by Angie Long
Maurice’s grandparents, the Longs, were born in Oklahoma and his mother’s parents, the Merrits, were from Iowa, but moved to Arkansas and then to Oklahoma. Maurice was born in Mena, Arkansas, in 1916. He later moved with the family to Sterling, Oklahoma. There were four sets of twins in a family of ten boys and three girls.
My grandparents were from North Carolina. James Albert Houpe, my mother’s father, fought in the Civil War and was wounded in the battle of “Seven Pines.” My mother, Jessie, was the youngest of five children. She went to Mitchell College in Statesville, North Carolina. My father, Wade Lippard’s family were farmers. He had a brother and a sister.
My mother and dad married in 1909. I was born October 19, 1919, with two older brothers and two sisters. Since my dad was a farmer, my mother’s two brothers in Oklahoma wanted us to move there as farming was much easier on level land compared to North Carolina. In 1919, we boarded the train for Oklahoma. It took several days to get there. I had three younger brothers, with all of us being about two years apart. We farmed 160 acres, raised cotton and feed corn, had a small orchard, a big garden and horses, cattle, hogs, chickens and turkeys. It was always fun to see the baby calves, ponies, piglets and chicks, but it was hard work.
We went through the Depression and dust bowl days but had a happy family life and lots of good neighbors. After high school, I worked at Grahams Variety Store, then went to Southwestern State Teachers College in Weatherford, Oklahoma and took some correspondence courses. In the meantime, Maurice had gone to CCC Camp after high school, then moved to California and worked for Lockheed. We corresponded for several years and I taught school at Brinkman, Oklahoma two years. We were married June 17, 1945, in Mangum, Oklahoma, and left on the train the next day for California. We lived in Van Nuys and attended the Rose Parade several times and were in Hollywood when the war ended. What a celebration!!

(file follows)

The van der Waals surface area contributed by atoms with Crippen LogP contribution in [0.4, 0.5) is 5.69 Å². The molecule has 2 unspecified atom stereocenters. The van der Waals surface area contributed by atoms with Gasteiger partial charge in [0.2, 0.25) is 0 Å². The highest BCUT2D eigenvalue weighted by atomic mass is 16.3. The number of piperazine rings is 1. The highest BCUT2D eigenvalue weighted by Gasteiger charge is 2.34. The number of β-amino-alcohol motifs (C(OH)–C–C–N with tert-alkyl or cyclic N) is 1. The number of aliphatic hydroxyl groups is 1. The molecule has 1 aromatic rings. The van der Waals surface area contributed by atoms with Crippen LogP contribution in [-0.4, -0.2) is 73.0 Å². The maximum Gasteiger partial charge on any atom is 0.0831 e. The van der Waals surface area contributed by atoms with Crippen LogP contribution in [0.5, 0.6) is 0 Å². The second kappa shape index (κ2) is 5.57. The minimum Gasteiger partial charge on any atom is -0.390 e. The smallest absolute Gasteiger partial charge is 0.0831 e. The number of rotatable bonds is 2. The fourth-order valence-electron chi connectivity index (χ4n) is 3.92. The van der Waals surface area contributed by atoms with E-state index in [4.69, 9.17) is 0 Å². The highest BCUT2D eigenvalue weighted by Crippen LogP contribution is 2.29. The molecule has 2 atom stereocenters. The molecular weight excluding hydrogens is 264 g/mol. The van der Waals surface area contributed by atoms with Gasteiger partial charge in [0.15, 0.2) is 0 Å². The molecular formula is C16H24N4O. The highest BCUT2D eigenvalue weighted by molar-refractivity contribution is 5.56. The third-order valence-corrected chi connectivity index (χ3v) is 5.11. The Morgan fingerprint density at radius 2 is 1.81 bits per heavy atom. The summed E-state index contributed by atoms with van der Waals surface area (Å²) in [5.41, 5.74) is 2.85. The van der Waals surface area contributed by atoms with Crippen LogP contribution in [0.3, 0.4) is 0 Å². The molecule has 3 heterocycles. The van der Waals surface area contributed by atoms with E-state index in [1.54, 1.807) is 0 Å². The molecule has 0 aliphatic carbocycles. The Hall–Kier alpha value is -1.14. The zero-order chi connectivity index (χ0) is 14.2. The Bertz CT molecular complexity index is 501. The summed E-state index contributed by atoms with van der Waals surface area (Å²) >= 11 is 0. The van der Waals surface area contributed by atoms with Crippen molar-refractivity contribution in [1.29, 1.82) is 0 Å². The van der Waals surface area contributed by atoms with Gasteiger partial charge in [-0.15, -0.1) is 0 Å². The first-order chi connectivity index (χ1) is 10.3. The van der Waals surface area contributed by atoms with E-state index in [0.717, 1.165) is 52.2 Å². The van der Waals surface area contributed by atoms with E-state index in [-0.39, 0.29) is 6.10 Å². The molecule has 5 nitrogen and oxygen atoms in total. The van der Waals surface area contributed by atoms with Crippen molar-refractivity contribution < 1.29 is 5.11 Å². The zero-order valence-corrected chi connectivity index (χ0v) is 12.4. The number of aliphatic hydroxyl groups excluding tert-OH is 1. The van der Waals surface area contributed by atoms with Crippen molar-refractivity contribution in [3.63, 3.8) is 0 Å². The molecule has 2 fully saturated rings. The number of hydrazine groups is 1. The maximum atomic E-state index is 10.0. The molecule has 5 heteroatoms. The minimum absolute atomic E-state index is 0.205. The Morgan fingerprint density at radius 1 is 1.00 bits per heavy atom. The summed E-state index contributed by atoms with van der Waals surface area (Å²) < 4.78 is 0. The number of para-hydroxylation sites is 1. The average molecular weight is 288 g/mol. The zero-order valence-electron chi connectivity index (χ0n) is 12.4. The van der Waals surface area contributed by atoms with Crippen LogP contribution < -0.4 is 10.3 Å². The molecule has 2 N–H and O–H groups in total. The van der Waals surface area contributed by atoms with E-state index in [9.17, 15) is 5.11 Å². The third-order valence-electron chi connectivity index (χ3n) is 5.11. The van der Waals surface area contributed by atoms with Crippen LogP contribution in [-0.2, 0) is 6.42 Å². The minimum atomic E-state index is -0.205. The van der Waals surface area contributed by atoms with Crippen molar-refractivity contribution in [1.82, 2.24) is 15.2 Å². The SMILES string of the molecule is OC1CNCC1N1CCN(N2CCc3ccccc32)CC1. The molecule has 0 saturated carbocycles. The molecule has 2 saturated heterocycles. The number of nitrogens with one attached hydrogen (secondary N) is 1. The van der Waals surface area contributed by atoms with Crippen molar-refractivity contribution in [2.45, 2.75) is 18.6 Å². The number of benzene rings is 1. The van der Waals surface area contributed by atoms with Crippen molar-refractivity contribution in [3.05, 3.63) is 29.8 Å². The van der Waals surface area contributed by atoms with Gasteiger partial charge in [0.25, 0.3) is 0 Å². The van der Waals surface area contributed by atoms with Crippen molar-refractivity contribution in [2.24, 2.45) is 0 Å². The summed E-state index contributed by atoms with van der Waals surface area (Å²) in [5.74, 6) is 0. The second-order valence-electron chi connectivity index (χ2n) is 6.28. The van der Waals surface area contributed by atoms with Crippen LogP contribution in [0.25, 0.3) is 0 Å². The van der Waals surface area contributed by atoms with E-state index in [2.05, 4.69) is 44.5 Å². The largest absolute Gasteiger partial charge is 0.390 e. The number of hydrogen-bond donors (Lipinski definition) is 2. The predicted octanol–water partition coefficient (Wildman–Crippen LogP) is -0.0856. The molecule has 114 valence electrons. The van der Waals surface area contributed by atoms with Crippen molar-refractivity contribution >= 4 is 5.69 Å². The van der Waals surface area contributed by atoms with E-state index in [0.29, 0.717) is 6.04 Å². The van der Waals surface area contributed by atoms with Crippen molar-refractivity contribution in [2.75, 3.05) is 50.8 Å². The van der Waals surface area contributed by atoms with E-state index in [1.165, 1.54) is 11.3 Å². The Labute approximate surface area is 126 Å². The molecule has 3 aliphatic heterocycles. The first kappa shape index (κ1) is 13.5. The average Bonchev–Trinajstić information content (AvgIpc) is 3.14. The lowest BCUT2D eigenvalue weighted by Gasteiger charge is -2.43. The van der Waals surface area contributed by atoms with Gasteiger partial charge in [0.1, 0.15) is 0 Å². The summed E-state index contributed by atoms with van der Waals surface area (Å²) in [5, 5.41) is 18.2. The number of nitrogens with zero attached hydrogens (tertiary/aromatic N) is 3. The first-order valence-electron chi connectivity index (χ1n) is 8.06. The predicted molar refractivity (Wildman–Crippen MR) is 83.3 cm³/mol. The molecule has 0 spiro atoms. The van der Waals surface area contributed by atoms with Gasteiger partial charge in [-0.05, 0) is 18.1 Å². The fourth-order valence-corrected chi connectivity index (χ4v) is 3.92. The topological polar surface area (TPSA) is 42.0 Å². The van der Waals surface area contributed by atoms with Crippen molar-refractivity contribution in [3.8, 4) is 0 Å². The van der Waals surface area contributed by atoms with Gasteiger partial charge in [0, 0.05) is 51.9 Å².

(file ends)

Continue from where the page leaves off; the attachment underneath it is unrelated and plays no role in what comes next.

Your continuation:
Maurice and I had been happily married for four and a half years and he worked for Lockheed Aircraft. He came home one day and said, “How would you like to move to Juneau, Alaska?” Laughingly I said, “Just give me time to get packed.” He wasn’t kidding!
He had met Boyd Field earlier, from Pepperdine College, and wrote to him about work in Alaska. Boyd said, “You’ll never get rich but can’t think of a place you could help out more.” So in May of 1949, we went back to Oklahoma and Texas to visit family and friends, then took the train to Centralia, Washington, to visit his twin sister and on to Seattle for my first plane ride. We boarded Pan American, stopping for a short time on Annette Island and on to Juneau. It was raining with water running down the mountainsides, everything pretty and green. We took a cab to the Juneau Hotel and called Boyd. They insisted on us coming to their home-at the time they rented the house by the Russian Orthodox Church. They were leaving shortly for a month’s vacation so we could take care of their place while they were away.
Things were a little different from California-cooking on an oil stove and drying clothes on wooden racks when it rained. When we went to buy groceries, they said, “Is this cash or charge?” They also delivered groceries at no charge. People were so friendly. We thought we would stay a year, but after that we were true Alaskans.
Maurice went to work for sawmills, one in Lemon Creek, one past South Franklin and then on to Montana Creek. He had never seen a sawmill before and it was quite different from being an experimental mechanic at Lockheed but he loved being outdoors, working, hunting and fishing with his friend, Stan Hamlin.
Harold Foss owned the Fosbee Apartments; when Cliff and Gladys Robards left we were hired as managers and stayed there nine years. Our sons Craig and Brent, were born there.
Apartments were really scarce and the Fosbee had 32 units; the efficiencies had pull-down Murphy beds. We bought our first television from Madsens. TV then was only on late in the afternoons with lots of kid’s programs and lots of kids from the neighborhood and apartments came to watch. We have slide pictures of them. It was a fun time.
In February 1959, we bought the house on Twelfth Street. What a nice neighborhood!
Maurice helped his brother build several houses, then started to work for A.J. After a few years AEL&P bought the company and he worked for them for nine years. He had a variety of jobs, night shifts and long hours sometimes, but it was a great company to work for. We even spent two weeks at Annex Creek and a few days at Snettisham.
We are fortunate to have Craig and his family here. He works for the school system in maintenance and his wife works in the office at Floyd Dryden. Our other son, Brent, lives in Seattle.
After 40 years in our house and at our age, we decided it was time to downgrade. We moved to Fireweed Place and are as busy as ever it seems, and enjoy living there.
We have been active with the Church of Christ since it was located where the Augustus Brown Swimming Pool is now, and also now at its location on Trinity Drive. We belong to the Pioneers and have both done volunteer work with the schools, Boy Scouts and Visitor’s Association.
Brent, Maurice, Angie, Olivia, Chris, Christi and Craig